Sunday, May 6, 2012


Ten miles a day.  That was/is my goal.  And even though two out of the last five days I've rested or taken shorter runs, I'm finding that it's not impossible to accomplish.  The bigger challenge has been finding time to go out for multiple sessions. Thankfully Elliot is on a scooter kick and will join me through paved routes in the park, but he's not quite ready for anything more than three miles at a time.

 So that's what I'm doing these days.  My feet are tired but my mind is clear and sharp. The scale has yet to budge, but I feel better.  Yesterday for the first time, there was not a single incident of back pain, which is enough to keep me going forward.

There isn't time for sewing.  Barely time for teaching.  The house might stay somewhat clean because we won't be here.

I am consumed.

And I wish I had never taken that two month break, falling into sedentary living and over eating.  It came with anxiety and discomfort and a feeling of hopelessness.  The smallest little problems seemed to be big and unmanageable.

The things I used to worry about don't seem to matter when I'm focused and driven.  When you're bone tired, you don't have much energy left to ruminate on petty, temporary problems.  When you're focused on yourself, the things other people do and say seem to be just a bit farther away.  And as much as I care about my friends and family, I realize that getting wrapped up in another person's challenges is not very healthy for me psychologically.  This is especially true during the hours I care for a group of children in the afternoons.  The drama of their sibling combat has had an impact on our household.  While it's true that we enjoy many happy times and will remember these days with fondness, I'm finally resolved to the fact that it is not my responsibility to change how they feel about one another.  I can do my best to set expectations for peace and love, but in the end, they are going to be who they are.  I am not super nanny.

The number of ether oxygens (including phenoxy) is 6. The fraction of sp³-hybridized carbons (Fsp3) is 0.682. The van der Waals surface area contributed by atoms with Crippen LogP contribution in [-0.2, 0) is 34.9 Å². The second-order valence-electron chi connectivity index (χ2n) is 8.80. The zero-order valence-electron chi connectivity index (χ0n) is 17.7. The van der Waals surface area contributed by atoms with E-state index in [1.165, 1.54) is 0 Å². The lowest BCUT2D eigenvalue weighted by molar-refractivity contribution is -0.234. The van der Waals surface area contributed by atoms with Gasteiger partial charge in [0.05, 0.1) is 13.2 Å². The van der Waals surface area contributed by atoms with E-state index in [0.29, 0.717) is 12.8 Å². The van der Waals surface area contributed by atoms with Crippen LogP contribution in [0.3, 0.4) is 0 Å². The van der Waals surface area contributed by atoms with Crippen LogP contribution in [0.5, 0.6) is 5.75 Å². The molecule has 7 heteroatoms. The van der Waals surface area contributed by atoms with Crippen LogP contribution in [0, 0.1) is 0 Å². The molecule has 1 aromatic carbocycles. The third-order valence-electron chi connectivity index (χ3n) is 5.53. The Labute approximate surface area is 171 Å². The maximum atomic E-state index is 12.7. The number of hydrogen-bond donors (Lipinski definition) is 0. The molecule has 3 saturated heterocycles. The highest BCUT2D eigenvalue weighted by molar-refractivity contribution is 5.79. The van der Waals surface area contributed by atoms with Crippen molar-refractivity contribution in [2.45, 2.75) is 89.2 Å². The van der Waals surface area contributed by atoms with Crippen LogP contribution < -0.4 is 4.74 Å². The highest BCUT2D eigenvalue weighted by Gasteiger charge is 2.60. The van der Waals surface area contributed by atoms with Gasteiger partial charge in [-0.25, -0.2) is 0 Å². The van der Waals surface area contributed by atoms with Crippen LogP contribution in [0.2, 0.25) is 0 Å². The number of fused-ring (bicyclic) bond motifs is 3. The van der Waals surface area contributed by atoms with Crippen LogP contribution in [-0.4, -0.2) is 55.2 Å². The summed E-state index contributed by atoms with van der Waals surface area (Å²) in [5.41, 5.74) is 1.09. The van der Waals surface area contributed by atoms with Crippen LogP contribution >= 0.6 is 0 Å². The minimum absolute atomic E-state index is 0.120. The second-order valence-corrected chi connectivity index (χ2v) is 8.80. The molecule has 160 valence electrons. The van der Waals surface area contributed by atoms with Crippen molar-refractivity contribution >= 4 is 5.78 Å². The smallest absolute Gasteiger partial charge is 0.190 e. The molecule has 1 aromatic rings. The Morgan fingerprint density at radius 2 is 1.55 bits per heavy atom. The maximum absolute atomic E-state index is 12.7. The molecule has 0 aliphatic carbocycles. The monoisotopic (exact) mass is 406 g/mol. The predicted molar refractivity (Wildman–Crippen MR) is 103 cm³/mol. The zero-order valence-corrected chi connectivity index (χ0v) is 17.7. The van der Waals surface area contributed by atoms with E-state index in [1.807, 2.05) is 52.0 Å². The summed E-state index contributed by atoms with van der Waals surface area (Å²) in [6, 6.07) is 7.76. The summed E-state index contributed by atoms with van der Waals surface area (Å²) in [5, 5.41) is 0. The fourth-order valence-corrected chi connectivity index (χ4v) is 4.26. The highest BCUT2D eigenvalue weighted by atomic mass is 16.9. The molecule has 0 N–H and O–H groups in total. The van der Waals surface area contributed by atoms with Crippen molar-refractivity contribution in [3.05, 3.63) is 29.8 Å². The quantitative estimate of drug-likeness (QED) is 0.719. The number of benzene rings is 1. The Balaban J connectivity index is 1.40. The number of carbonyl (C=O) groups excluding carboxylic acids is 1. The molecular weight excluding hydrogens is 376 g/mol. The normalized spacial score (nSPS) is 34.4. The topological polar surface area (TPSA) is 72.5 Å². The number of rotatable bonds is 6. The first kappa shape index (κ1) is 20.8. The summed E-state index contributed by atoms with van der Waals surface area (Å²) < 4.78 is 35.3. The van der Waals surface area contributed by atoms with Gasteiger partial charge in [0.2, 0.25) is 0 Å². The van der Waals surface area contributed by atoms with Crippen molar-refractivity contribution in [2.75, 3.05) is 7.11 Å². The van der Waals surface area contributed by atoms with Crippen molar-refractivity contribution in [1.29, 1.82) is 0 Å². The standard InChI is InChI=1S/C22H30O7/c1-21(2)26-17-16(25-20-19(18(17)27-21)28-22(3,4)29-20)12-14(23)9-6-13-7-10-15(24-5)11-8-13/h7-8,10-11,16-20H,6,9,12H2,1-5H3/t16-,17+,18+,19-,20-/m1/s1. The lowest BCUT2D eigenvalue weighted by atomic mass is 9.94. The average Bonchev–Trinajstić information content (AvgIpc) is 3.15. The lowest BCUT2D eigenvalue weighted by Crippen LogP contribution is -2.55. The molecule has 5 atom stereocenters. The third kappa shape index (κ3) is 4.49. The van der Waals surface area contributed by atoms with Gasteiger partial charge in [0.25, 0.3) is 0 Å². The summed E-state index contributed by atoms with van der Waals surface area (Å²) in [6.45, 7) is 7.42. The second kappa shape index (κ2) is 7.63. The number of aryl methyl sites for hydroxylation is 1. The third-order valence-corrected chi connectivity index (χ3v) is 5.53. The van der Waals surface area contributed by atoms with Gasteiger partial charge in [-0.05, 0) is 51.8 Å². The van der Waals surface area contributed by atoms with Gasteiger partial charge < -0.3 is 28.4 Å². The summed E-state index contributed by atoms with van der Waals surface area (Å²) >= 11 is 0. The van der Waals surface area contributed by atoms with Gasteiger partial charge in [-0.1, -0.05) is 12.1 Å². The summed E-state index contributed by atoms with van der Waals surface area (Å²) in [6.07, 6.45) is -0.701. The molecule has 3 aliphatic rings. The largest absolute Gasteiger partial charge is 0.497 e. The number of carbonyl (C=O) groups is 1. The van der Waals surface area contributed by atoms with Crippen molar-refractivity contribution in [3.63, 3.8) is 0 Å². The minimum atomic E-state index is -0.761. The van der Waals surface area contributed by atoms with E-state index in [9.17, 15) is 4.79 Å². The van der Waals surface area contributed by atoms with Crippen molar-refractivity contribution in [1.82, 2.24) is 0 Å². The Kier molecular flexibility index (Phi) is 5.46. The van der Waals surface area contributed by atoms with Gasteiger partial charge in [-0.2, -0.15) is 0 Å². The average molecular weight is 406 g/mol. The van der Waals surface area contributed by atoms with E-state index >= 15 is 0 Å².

While the days tumble forward into warm mid spring, the humidity and heat make for sharp tempers and intolerable situations.  We've turned on the air, filled their little bodies with watermelon, popsicles and lemonade.  I'd love to put up the pool, but I know that it will become yet another arena for conflict.  They enjoy smashing each other in the face with balls, dunking one another to the point of near drowning, and splashing one another repeatedly despite screams of desperation.

Elliot watches all of this and tries to mediate.

I have disciplined them in creative ways, used positive reinforcement,  provided artistic activities and modeled conflict resolution.  I have ignored and forgotten and shrunk incidences that could have been their ticket out of my household forever.

I have told them I loved them and hugged them.

One day they will grow up and hopefully grow through these behaviors.  Maybe I'll still be a part of their lives this time, unlike the children whom I've cared for in my past.  Because of moves, growth, and life changes, there are many people whom I helped though the early years of life who I no longer have contact with.  I look back and remember my devotion to them, and how much I learned about family life.  This time, I'm finally approaching the very end of my care giving career.  In four weeks, I'm going to retire from this work and focus on the adventurous life of my dreams.  The one in which I actually have time to paddle in my kayak, take long runs and hikes, visit my family, drive to the beach,  reconnect with Emily, Richard and even Elliot.  He's growing so fast that it feels like I have the meet the new boy he becomes through each stage.

If I'm not here, I'm running my heart out.  Finding peace.  Making plans.  I will try to take more pictures along the way.


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